5. 5. Research on Humanities and Social Sciences www.iiste.orgISSN 2224-5766(Paper) ISSN 2225-0484(Online)Vol.2, No.5, 2012Patience is the bed-rock upon which marriages rests. However, some women are really grossly impatient and restless.Traditionally, the Fulbe consider such a woman metaphorically as the one with scattered seeds. Her seeds are all overwith no coordination. This class of woman who has recorded several divorces often gets married bear a child or twothen finds her way out to yet marry another victim. The implication is that, she has children but of different fathers;she scatters her children. It is indeed not desirable to marry an habitually impatient woman when the end results ishaving your children with many half-brothers or step brothers of relatively inconsistent number because the tendencymay be that she won’t be long with you too since she is used to remarrying. I wonder if time, science and technologycould also check-mate this attitude but I firmly believe that illiteracy is responsible. In view of that, properenlightenment and reorienting the woman may make a difference.2.8 Taa Te’u Mo Be“Beware of a menopausal woman”The woman here as referred is such who was married and had children with the Ex-husband then she got divorcedafter attaining menopause. Traditionally Fulbe see this woman as always maintaining her affiliate with herEx-husband under the pretext of, ‘Father of my children’. With telephone devices in the 21st century the newhusband may choose to allow her communicate with her ex-husband if need be in his presence, to avoid anysuspicion that may arise as a result of her communicating to her Ex. She must not visit the Ex-husband to be able topass message concerning her children. Although she is not likely to give the new husband any child as a result of herage but may be full of experience. Thanks to civilization many Africans today understand that marriage as a union isnot all about having a baby but having a partner who gives moral and physical support to the husband. With her vastexperience a woman can provide the necessary moral, economic and social security required for advancements of thewhole family.2.9 Taa Te’u Mo mo’on“Beware of “yours” womanThe metaphor, ‘yours’ here refers to a woman divorced after she bore up to 4 children with the Ex-husband. She isstill virile and you could also have issues with her but it carries with it socio-economic as well as psychologicalimplications; the children from you and those from her Ex-husband are entirely from the same mother but from twodifferent fathers. Your children and the other children all become, ‘yours’. It is therefore expected that as their step-father you may be required to support them socio-economically. Any attempt to treat them differently may triggerdisaffection from their mother who may feel that you hate her children just because they are not directly yourchildren. The remedy is that, you educate and come to terms right from the beginning, agree on the dos and don’ts ifpossible it should include issues concerning her other children. According to Fagan (2002) marriages can thrivewhen couples learn the skills to make their relationship works. The husband should also empower her economicallyso that she can take care of the needs of her children.3. The Qualities and Requisites of the Right ChoiceBelieving that the foundation of every sound society stems from the peaceful nature of the family, the Fulbe traditionX-rayed the most suitable partner to be sought after. With the unique characteristics of both the potential husband andwife spelt out clearly such qualities could serve as yard-stick or food-for-thought to the bachelors and intendinghusbands to make a selection of their choice quite meaningful, for a lasting relationship and matrimony. Thecharacteristics and the requirements are made clear also such that they can be passed from generation to generation.The 10th class which is essentially the last category of woman whom the tradition of the Fulbe portrays as capable ofmaking a good partner has a total of nine inter-woven variables thus:3.1.1. Taa Buraa mo jawdi 41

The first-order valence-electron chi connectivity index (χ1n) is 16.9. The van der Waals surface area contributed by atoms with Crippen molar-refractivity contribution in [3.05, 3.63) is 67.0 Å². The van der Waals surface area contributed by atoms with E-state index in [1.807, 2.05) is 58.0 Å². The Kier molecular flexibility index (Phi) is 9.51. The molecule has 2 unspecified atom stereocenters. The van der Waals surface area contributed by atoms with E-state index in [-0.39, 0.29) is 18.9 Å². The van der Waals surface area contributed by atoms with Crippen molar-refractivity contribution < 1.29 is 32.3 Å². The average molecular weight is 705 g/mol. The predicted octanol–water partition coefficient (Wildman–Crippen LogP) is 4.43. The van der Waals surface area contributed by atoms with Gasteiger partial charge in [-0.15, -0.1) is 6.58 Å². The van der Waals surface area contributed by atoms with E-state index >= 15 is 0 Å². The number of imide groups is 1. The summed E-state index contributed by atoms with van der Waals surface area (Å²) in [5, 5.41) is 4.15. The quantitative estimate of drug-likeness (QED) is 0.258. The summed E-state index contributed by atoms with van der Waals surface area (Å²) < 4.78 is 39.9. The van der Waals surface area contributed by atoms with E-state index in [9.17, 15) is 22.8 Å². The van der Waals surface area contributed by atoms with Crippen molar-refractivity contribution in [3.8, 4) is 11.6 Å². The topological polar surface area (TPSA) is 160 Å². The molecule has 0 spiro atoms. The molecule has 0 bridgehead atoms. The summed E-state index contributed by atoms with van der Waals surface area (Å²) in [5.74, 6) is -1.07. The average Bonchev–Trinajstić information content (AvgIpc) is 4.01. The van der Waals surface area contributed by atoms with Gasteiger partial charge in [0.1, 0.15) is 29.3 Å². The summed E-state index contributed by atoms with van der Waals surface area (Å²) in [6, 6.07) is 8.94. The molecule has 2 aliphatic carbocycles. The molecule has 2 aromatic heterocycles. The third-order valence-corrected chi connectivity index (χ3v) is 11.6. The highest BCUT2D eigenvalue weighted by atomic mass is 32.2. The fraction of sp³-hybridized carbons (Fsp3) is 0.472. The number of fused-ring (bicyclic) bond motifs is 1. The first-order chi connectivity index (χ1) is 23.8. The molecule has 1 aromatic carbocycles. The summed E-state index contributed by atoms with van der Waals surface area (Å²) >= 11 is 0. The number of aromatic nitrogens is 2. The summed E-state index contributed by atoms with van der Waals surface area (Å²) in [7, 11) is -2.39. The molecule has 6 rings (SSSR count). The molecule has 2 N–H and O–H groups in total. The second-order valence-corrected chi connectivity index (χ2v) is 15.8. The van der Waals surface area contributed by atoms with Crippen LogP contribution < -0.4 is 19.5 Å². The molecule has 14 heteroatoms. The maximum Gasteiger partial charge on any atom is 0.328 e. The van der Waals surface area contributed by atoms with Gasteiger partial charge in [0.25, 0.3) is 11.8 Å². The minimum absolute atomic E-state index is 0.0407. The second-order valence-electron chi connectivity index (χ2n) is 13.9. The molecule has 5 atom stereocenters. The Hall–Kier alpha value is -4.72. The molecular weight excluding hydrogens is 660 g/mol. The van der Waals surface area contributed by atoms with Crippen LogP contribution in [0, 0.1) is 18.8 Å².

6. 6. Research on Humanities and Social Sciences www.iiste.orgISSN 2224-5766(Paper) ISSN 2225-0484(Online)Vol.2, No.5, 2012‘The husband should be richer’This is essentially because in the Fulbe tradition husbands as the bread-winners of the family provide all that isrequired to manage the house. These involve feeding, clothing, health care and other un-foreseen legal and economicdemands.3.1.2. Taa buraa mo anndal‘The Husband should be more educated’This is particularly to have control over the affairs of the family and to provide all the guidance and discipline. Youcannot take charge if you are not more knowledgeable since wisdom is an essential ingredient in maintaining peaceand harmony between couples.3.1.3.Taa buraa mo haa be’itte‘The Husband should be more man-enough’It is really important that before marriage the man should ensure that he is healthy enough to go into wedlock.Cohabiting is essentially one of the inevitable in marriage, as such one is advised in this context to bite what one isconfident of chewing. Although the biological sexual demands of each woman is unique and cannot be ascertainedbefore marriage, since pre-marital sex is a taboo among the Fulbe, should there be discrepancies arising from eitherof the couples inability to satisfy the other after marriage, medical advice should be sought. Thanks to science andtechnology there are useful guides to how sexually either party can be satisfied. Taking a cursory look at books thatgive remedies to gynecological problems should not be a bad idea. Gynecologist could personally be contacted toacquire the necessary skills required to keep the friendship and love among couples flowing.3.2. On the other hand, according to the Fulbe traditions you share equally the followings:3.2.1.Poton ndimu‘Both of you should be devoid of traces of slavery’This simply means both husband and wife should be free-born and not slaves to anybody.3.2.2.Poton daraja‘Both should be within relatively similar socio statusesTo ensure that marriage last for a life time compatibility issues must be taken into cognizance. Look for your likemind. If you are educated go for the educated and if you are a teacher you may be better understood by person in thesame field.3.2.3.Poton lenyol‘Be equal in terms of family lineage’Same family lineage is so important amongst the Fulbe because it is believed to ensure bonding and communality asyou both share common dos and don’ts.3.3 The woman/wife should take the larger percentage of the following:1.Yidde ‘Love .2. Woodugo ‘Beauty’ 3.Munyal ‘Patience’The implication of the claims above according to Fulbe tradition is that, when it comes to love the wife should haveand exhibit larger share. The husband on the other hand should devote his time to taking care of the wife, her 42